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Articulated Action

March 9, 2013
By: Nate Birt, Top Producer Deputy Managing Editor google + 
Articulated Action pC14
In place of the rear axle, the articulated Tribine features a 1,000-bu. custom-made grain wagon that can be emptied in two minutes.   
 
 

Harvester prototype can capture 1-mile’s worth of corn

When the conditions are ripe for harvest, there’s no time to stop. Tackling 1-mile stretches with a 12-row header, the articulated Tribine designed by Indiana farmer Ben Dillon couples a commercially available combine with a 1,000-bu. custom-made grain tank to keep harvest moving.

Powered by a 375-hp to 400-hp engine, the Tribine is a Class 7 combine in terms of threshing. It weighs about the same as a conventional Class 8 combine but at 35' is a few feet shorter than traditional machines.

Its articulated design features a pivoting rear axle that allows for shorter turns and crab steering. That means the front module can continue moving forward in a straight line while the grain cart shifts closer to the semi, extending the reach of the auger.

Two minutes flat. The 22" rear-mounted unloading auger can empty the 1,000-bu. grain tank at 500 bu. per minute. The custom-built grain tank is manufactured by Crust Buster based in Kansas.

Dillon says the Tribine system requires less overall diesel fuel and labor because a tractor and grain cart aren’t necessary during harvest.

Bigger tires create less compaction and a symmetrical design leaves only two tracks


The articulated design also allows for bigger tires that create less compaction. The Tribine’s symmetrical design means there are only two tracks left in the field.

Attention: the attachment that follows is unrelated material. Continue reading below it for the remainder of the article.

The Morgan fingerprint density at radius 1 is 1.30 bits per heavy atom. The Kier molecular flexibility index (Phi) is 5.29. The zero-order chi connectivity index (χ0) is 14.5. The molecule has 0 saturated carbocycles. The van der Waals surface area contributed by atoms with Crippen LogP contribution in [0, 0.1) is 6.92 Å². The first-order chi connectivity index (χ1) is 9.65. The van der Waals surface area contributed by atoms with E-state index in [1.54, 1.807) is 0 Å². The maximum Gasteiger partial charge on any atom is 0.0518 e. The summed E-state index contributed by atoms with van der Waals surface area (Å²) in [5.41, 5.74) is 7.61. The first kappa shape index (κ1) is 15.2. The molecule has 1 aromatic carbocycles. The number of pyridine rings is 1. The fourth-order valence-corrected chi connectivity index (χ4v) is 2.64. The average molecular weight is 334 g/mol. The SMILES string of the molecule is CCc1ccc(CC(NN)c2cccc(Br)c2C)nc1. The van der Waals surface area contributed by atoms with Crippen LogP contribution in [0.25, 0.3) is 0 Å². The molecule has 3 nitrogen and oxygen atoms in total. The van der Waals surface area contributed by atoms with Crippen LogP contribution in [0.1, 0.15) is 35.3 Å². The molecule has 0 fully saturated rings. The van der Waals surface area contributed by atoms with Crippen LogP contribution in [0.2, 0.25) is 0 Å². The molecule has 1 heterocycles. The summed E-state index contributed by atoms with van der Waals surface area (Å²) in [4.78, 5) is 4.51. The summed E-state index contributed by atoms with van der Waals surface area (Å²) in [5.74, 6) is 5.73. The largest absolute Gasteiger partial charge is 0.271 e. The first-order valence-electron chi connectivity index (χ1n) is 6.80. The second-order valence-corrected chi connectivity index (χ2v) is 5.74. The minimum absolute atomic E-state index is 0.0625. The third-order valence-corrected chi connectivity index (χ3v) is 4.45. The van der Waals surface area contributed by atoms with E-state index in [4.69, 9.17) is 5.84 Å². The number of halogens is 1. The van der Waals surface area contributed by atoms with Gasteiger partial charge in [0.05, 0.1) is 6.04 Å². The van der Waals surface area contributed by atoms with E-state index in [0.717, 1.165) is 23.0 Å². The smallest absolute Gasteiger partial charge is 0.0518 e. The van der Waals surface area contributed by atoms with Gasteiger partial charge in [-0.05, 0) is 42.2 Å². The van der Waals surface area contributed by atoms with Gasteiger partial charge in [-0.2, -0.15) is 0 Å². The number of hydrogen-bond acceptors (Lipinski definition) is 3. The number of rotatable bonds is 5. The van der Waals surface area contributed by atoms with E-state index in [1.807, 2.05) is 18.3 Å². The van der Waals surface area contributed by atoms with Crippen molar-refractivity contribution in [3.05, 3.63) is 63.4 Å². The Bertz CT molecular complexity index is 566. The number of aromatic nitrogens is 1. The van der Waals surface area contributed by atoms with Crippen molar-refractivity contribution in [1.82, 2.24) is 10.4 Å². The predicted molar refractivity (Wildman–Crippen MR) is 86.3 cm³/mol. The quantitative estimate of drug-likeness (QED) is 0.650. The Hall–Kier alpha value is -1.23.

"The Tribine’s design addresses all of the major trends in worldwide agriculture—higher yields, bigger fields, a better understanding of compaction, higher machinery costs, higher labor costs, qualified labor harder to find and controlled traffic," Dillon says.

The Tribine was assembled at a shop Dillon rents in Mound Ridge, Kan. Limited testing at his farm in 2012 assessed the basic functionality of the machine. Changes, such as improving the direction in which the chaff spreaders throw, are needed. Testing will continue, including farmer input.

Dillon holds 28 patents on harvester technology, which he has been developing since 1997. The current Tribine prototype represents the fourth generation he has built.

His first prototype included attaching a grain cart to a standard combine, a model that was ineffective. Working with two family members—a son who is an electronic engineer and a son-in-law who is a mechanical engineer—he designed a grain cart that was powered and steered.

The third generation was a large machine on tracks that carried 1,000 bu. of grain. Dillon used it during harvest on his farm for four years.

Today, he cash rents his north-central Indiana farm and is focusing his efforts on the Tribine. His goal is to find a production partner with the facilities and resources to produce a machine like the Tribine. For now, the prototype isn’t far along enough to say when the Tribine will be commercially available or how much it will cost, Dillon says.

You can e-mail Nate Birt at nbirt@farmjournal.com.

To watch a video interview with Tribine inventor Ben Dillon, who showcased the harvester at the 2013 Ag Connect Expo & Summit, visit www.FarmJournal.com/Tribine

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FEATURED IN: Farm Journal - March 2013
RELATED TOPICS: Machinery, Production, Harvest

 
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